Ruwandi Perera sheds new light on businesses that are sustainable

Knowing that your actions have an impact on the environment along the supply chain is the key to sustainable business. Ensuring long-term financial value – and caring for employees, customers and communities while operating in an environmentally beneficial manner – is the foundation of a sustainable business.

For most organisations, sustainability is a misconceived concept that’s limited to corporate social responsibility (CSR) initiatives. In reality, sustainability should be the underlying value system of a business that in turn runs the entire process.

Luxury car manufacturer BMW bears testimony to this, being ranked the world’s most sustainable company by Toronto-based media firm Corporate Knights. BMW scored high marks for its efficient use of water and energy, lack of waste, and responsible approach to taxes, investments and employee affairs.

Moreover, the triple bottom line concept practised by large corporates is more or less a way of life for green SMEs for whom being sustainable is not only about recycling garbage and not using polythene, but also running their operations on a platform of sustainable practices and processes.

Small-scale entrepreneurs who have taken the plunge to launch sustainable ventures face challenges and opportunities on a daily basis, to contribute to the planet, people and themselves.

“Sustainable businesses are not that difficult to run once you understand the principles behind them,” says Samantha Kalyanawansa, the Manager of Seva Lanka Foundation who has been running the Share Stall (also known as Pulathisi Creations) for about four years. The stall sells colourful baskets and other handicrafts made out of palm leaves and natural dyes.

“Even the leaves are picked with great care and precision so as not to harm the palm tree,” he informs, explaining how only mature leaves are selected.

Kalyanawansa continues: “Palm leaf-based jobs are the most traditional employment for people in Mannar. All products sold at the Share Stall are handmade by a community of specialised workers who mainly comprise widows. We have provided them with training on value additions such as colour matching to uplift an otherwise basic product.”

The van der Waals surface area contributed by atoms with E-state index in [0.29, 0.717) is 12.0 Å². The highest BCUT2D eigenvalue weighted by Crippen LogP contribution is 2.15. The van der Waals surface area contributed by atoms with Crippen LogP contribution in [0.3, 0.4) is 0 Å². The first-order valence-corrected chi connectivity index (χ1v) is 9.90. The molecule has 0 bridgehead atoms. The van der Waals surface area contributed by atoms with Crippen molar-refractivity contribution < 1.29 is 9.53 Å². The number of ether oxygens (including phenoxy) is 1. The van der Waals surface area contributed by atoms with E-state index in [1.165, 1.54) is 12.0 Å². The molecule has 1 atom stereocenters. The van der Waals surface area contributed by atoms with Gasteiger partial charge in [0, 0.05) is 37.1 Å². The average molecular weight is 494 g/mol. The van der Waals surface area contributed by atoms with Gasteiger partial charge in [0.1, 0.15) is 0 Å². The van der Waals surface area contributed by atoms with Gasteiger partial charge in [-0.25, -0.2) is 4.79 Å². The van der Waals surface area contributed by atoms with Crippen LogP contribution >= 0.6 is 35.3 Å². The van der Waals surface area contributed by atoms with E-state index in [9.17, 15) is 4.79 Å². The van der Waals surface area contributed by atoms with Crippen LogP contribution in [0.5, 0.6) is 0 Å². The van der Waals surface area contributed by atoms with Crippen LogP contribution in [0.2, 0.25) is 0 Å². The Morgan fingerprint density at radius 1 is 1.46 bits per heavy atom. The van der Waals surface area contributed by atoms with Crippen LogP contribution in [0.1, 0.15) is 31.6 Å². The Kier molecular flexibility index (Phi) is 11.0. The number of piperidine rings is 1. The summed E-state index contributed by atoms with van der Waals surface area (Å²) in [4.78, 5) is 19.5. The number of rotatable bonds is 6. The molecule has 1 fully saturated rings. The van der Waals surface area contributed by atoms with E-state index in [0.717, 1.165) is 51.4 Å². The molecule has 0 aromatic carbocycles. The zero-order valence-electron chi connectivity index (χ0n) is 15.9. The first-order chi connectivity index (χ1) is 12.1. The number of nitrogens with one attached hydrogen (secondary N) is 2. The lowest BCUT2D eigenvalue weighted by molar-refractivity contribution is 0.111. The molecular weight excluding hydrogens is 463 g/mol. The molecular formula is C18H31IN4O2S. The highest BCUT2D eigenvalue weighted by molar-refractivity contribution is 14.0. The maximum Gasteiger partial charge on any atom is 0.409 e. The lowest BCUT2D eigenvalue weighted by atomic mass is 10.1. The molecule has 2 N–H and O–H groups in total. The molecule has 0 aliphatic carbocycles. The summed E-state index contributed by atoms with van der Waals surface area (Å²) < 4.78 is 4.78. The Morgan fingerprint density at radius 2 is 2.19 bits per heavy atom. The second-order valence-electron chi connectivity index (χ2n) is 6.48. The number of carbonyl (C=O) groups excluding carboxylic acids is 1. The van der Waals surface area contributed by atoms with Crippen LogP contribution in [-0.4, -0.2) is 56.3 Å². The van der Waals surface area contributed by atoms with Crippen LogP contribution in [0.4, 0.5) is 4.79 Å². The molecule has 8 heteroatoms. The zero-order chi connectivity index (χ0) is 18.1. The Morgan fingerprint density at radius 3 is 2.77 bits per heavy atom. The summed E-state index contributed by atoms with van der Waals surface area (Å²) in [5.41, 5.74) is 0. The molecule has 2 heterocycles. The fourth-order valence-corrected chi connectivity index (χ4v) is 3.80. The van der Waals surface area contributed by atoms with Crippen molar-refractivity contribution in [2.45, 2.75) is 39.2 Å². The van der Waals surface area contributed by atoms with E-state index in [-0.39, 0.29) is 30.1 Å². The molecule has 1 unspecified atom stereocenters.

Green agriculture is another venture that is gaining popularity in Sri Lanka, stemming from the increase in healthy eating and organic consumption patterns.

Sunrise Organic Farm is one such venture that sells vegetables and herbs from an organic Participatory Guarantee Systems (PGS) certified demonstration farm in Nuwara Eliya. Offering customers fresh produce such as cilantro, carrot, cabbage, kale, lavender, thyme, oregano and rosemary, it promotes organic farming, healthy eating and environmentally friendly living.

The Founder and Creator of Manga’s Mangala Dissanayake is another example of a self-starter who embraced sustainability and recycling from her humble beginnings as an arts and crafts designer. In operation for four years, her handicrafts business makes recycled and upcycled handmade products.

“From a young age, I habitually held on to things – be it tree roots or old clothes,” Dissanayake recalls, adding that she never threw away anything that could be used for another purpose.

A corporate employee by day, Dissanayake singlehandedly produces all her merchandise ranging from necklaces, bracelets, bangles and jewellery boxes to wall hangings, paperweights, ornaments, bags and photo frames.

Her raw materials include natural waste such as flowers, tree roots, feathers, seeds, leaves and rocks, as well as household throwaways like cardboard, paper, old T-shirts and denims, CDs, old newspapers and magazines, toilet paper rolls, wires, buttons, keys and even eggshells.

“In my opinion, there is nothing to throw in this world,” she maintains, affirming that being sustainable is not difficult “as long as you look beyond the usual and be creative.”

Sustainable processes do not necessarily mean compromising on style and design. This is the thinking behind Parkville Lanka, an eco-friendly and ethical manufacturing business that sells sunglasses, bracelets and necklaces made of wood.

Sourcing wood such as kumbuk, teak and rubber for its products, the business plants 10 trees for every pair of sunglasses sold. Manufactured in Sri Lanka by skilled workers who handmake all items, Parkville Lanka plans to expand operations beyond its current portfolio.

Sri Lanka is witnessing a surge in green businesses that are mushrooming in a variety of sectors that cover hospitality, arts and crafts, food, fashion, houseware, energy and agriculture. And with platforms such as the Good Market growing from strength to strength, more small-scale entrepreneurs are encouraged to launch green businesses.